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Coatings 2019, 9(10), 614; https://doi.org/10.3390/coatings9100614

Article
Plasma Electrolytic Oxidation (PEO) Layers from Silicate/Phosphate Baths on Ti-6Al-4V for Biomedical Components: Influence of Deposition Conditions and Surface Finishing on Dry Sliding Behaviour
1
Imperial College, Tribology Group, SKF University Technology Centre (UTC), 456 City and Guilds Building, South Kensington Campus, London SW7 2AZ, UK
2
Industrial Research Centre for Advanced Mechanics and Materials (CIRI-MAM), Alma Mater Studiorum—University of Bologna, Viale Risorgimento 4, 40136 Bologna, Italy
3
Department of Industrial Engineering (DIN), Alma Mater Studiorum—University of Bologna, Viale Risorgimento 4, 40136 Bologna, Italy
4
NanoSurfaces Industries srl, Via Bruno Buozzi 13, 40057 Cadriano di Granarolo nell’Emilia (BO), Italy
*
Author to whom correspondence should be addressed.
Received: 26 August 2019 / Accepted: 23 September 2019 / Published: 26 September 2019

Abstract

:
Plasma Electrolytic Oxidation (PEO) layers were produced on Ti-6Al-4V in different conditions, so as to assess the influence of layer structure, current mode, duty cycle and surface finishing on microstructural features and tribological behaviour. In DC regime, the double-layer structure (silicate bath followed by phosphate bath) beneficially affected wear resistance. In unipolar pulsed DC (phosphate bath), the wear resistance of single layers improved with increasing duty cycle, due to improved microstructure and adhesion: high duty cycle single layers can be considered an alternative to double-layer deposition. Surface finishing by abrasive blasting with spheroidal glass beads leads to surface roughness decrease and hence to decreased friction and improved wear resistance. The best-performing PEO layers showed promising results in the comparison with reference materials such as CoCrMo (both uncoated and (Ti,Nb)N PVD-coated) and PVD-coated Ti-6Al-4V up to 30 N normal load.
Keywords:
Plasma Electrolytic Oxidation (PEO); Ti-6Al-4V; friction; wear

1. Introduction

The Ti-6Al-4V alloy is widely used for orthopaedic implants due to its lower elasticity modulus, superior specific strength (strength/density), biocompatibility and enhanced corrosion resistance compared to stainless steels and Co-based alloys. In fact, Chen et al. [1] stated that, among all metallic biomaterials, Ti alloys are the only system which can bond with bone, demonstrating intimate integration with host bone tissue. Conversely, Jarcho et al. [2] observed that bioinert devices such as Co-based implants may induce foreign body responses which contribute to the loosening of permanent implants. Therefore, even though Ti-6Al-4V shows low abrasion resistance and undergoes severe adhesive wear, it provides an important alternative to Co-based alloys: Chen and Thouas [1] demonstrated that Co-based alloys are affected by other limitations due to adverse stress shielding effects as well as to toxic metal ions release. From a metal toxicity point of view, also alloying elements such as Al and V in Ti-6Al-4V may be associated to long term health problems and newly developed, Al- and V-free alloys were proposed for the biomedical field (e.g., Ti-13Nb-13Zr) [3], however Ti-6Al-4V still covers a large number of applications, considering also non-permanent components such as intramedullary nails and screws.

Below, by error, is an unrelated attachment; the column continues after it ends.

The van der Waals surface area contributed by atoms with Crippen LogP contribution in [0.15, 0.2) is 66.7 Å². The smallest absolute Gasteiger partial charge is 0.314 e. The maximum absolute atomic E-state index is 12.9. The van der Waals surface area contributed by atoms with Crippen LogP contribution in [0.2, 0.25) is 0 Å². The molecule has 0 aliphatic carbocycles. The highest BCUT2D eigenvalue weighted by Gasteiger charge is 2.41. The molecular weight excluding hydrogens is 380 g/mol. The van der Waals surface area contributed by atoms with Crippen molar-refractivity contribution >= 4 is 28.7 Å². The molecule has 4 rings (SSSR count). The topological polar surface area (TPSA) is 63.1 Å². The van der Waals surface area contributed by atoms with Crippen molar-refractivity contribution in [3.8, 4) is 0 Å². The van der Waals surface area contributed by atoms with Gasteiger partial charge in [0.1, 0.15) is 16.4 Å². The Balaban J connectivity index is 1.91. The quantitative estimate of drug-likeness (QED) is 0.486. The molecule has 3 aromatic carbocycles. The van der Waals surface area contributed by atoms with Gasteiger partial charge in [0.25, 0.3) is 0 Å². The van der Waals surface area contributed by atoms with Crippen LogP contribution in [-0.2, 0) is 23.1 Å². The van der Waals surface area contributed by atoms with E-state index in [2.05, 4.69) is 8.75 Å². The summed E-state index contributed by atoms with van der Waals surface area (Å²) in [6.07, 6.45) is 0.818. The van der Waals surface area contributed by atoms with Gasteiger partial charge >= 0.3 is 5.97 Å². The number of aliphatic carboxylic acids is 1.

In order to compensate for possible metal release and, most of all, for the unsatisfactory tribological behaviour of Ti-6Al-4V in implantable biomedical devices, Huang et al. [3] proposed several surface engineering techniques: oxidation produced by either heat treatment or electrolytic anodizing is one of the most popular but also the vapour-phase deposition of carbon-based films (DLC-type) and thermal spraying of hydroxyapatite have been widely investigated. Among oxidation techniques, Plasma Electrolytic Oxidation (PEO), sometimes also named Anodic Spark Deposition (ASD) or Micro-Arc oxidation (MAO), is attracting a significant research and development interest, due to its ability to enhance tribological substrate properties of light alloy and valve metals, forming an effective ion release barrier. Moreover, PEO allows to integrate bioactive components in the growing layer: Durdu et al. [4] demonstrated that it is possible to form hydroxyapatite, calcium apatite-based coatings and to incorporate beneficial ions, such as Ca and P, that enhance the biocompatibility and bioactivity of the surface. Studies by Li et al. [5] on the biological response of Ti implants showed that the PEO process constitutes one of the most successful methods to modify implant surface.